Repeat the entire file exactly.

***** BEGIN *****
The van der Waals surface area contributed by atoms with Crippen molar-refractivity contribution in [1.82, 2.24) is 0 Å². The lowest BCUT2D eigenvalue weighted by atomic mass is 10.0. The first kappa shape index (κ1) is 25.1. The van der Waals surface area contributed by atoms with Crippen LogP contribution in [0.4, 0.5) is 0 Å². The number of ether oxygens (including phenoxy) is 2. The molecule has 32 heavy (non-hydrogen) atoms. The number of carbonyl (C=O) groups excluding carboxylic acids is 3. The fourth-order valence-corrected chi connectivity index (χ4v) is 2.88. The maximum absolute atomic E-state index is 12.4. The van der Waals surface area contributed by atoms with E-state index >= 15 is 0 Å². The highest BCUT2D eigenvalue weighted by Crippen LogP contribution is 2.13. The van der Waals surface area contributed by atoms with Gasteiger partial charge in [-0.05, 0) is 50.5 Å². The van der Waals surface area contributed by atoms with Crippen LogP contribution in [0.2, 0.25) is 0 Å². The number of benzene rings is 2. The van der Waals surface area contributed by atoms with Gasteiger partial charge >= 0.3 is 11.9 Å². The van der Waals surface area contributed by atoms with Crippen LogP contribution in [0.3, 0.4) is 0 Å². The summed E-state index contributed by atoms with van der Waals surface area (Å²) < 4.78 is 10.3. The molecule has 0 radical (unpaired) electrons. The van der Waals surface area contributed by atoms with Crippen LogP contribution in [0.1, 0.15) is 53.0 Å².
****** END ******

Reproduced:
The van der Waals surface area contributed by atoms with Crippen molar-refractivity contribution in [1.82, 2.24) is 0 Å². The lowest BCUT2D eigenvalue weighted by atomic mass is 10.0. The first kappa shape index (κ1) is 25.1. The van der Waals surface area contributed by atoms with Crippen LogP contribution in [0.4, 0.5) is 0 Å². The number of ether oxygens (including phenoxy) is 2. The molecule has 32 heavy (non-hydrogen) atoms. The number of carbonyl (C=O) groups excluding carboxylic acids is 3. The fourth-order valence-corrected chi connectivity index (χ4v) is 2.88. The maximum absolute atomic E-state index is 12.4. The van der Waals surface area contributed by atoms with E-state index >= 15 is 0 Å². The highest BCUT2D eigenvalue weighted by Crippen LogP contribution is 2.13. The van der Waals surface area contributed by atoms with Gasteiger partial charge in [-0.05, 0) is 50.5 Å². The van der Waals surface area contributed by atoms with Crippen LogP contribution in [0.2, 0.25) is 0 Å². The number of benzene rings is 2. The van der Waals surface area contributed by atoms with Gasteiger partial charge >= 0.3 is 11.9 Å². The van der Waals surface area contributed by atoms with Crippen LogP contribution in [0.3, 0.4) is 0 Å². The summed E-state index contributed by atoms with van der Waals surface area (Å²) < 4.78 is 10.3. The molecule has 0 radical (unpaired) electrons. The van der Waals surface area contributed by atoms with Crippen LogP contribution in [0.1, 0.15) is 53.0 Å².